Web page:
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The great Indian election tamasha and the 6 lessons for the CEOs in corporate world

The recent Indian elections have been interesting for more than a few reasons and the resounding victory with which the ‘allegedly fundamentalist and polarising’ BJP came to power has some deep rooted lessons for the senior management in the corporate world. 10 years was a real long time for ‘the messiah of youth’ Rahul to grab this opportunity and redeem the vouchers of confidence that were secured with the grandson of Nehru. But alas this opportunity was skittled away with surgical precision by the Congress.

On the contrary Modi’s BJP showcased the trophies of growth in Gujarat in the successive years of his Chief-Minister-ship, whether utilizing the various propaganda vehicles including smart mobilization of social media and digital technology or conventional ‘marketing’ through unit offices, and made it unavoidably visible for the masses, the brightness of all his achievements in governance and economic growth, often drawing into oblivion his alleged hands in the communal violence that Gujarat became notorious for….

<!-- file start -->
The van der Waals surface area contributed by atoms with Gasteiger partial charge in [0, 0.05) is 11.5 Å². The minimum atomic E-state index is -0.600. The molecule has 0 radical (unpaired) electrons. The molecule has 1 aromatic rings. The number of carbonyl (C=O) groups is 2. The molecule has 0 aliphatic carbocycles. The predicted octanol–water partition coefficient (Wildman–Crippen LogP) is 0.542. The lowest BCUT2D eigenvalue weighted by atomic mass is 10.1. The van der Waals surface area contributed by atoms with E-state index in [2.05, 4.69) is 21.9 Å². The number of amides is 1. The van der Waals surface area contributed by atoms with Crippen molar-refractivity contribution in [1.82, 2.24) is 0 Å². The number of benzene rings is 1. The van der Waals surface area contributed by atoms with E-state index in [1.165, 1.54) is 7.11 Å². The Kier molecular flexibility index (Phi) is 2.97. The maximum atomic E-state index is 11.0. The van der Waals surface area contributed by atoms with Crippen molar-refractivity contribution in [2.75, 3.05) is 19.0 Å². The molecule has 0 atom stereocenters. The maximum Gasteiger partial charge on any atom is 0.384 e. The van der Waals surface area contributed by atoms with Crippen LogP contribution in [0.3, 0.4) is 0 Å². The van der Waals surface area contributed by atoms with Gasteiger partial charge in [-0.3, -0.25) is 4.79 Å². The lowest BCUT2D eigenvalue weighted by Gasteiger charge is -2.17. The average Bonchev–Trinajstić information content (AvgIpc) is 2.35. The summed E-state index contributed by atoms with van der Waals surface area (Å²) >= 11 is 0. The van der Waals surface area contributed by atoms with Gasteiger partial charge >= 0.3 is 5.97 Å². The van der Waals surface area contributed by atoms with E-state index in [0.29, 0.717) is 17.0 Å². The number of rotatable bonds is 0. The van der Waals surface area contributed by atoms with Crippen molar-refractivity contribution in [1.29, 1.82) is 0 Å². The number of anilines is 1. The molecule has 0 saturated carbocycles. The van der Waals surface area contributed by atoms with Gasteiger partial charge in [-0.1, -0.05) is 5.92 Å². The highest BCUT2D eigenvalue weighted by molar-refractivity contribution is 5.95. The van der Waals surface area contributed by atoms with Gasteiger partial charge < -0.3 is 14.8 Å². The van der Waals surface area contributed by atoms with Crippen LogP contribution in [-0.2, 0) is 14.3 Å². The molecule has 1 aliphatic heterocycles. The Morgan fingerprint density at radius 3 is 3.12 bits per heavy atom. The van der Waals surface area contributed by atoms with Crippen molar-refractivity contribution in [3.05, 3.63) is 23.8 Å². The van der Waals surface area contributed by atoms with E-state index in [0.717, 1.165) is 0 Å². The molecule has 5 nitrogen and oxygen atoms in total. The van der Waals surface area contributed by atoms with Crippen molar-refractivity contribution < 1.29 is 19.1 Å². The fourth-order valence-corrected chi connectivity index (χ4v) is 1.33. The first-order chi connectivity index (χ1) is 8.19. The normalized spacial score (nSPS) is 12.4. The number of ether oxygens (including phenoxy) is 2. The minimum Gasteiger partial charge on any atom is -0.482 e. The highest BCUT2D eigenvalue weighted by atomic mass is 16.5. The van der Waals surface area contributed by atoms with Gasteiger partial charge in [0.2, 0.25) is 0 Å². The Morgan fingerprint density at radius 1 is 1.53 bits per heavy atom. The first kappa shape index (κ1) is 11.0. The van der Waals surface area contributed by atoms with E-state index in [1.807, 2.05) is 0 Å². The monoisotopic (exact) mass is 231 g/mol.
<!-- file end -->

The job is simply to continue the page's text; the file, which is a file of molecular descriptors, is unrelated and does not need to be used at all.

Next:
2004 – At the hilt of India Shining and a great progress in preceding years by BJP, it unexpectedly loses. Even exit polls couldn’t predict this rout
Lesson No 1
Performance and success are relative and always subject to criticism. Even at the crest of your career and performance someone else’s expectation from you could be starkly different which can spell doom for your career. Never be sated with your achievements, no matter how big they are. Remain agile and have your ear to the ground viz a viz the expectations of the people observing you (read the board and your bosses).
Manmohan Singh becomes the 14thPM of India when Sonia relinquishes her opportunity. But what follows is a decade of muted and sub optimal performance
Manmohan sigh had etched his position as an honest technocrat and economist but was a failure as a prime minister. Each time the country looked up to him to act / speak he came across as an epitome of non performance and a mute.
Lesson No 2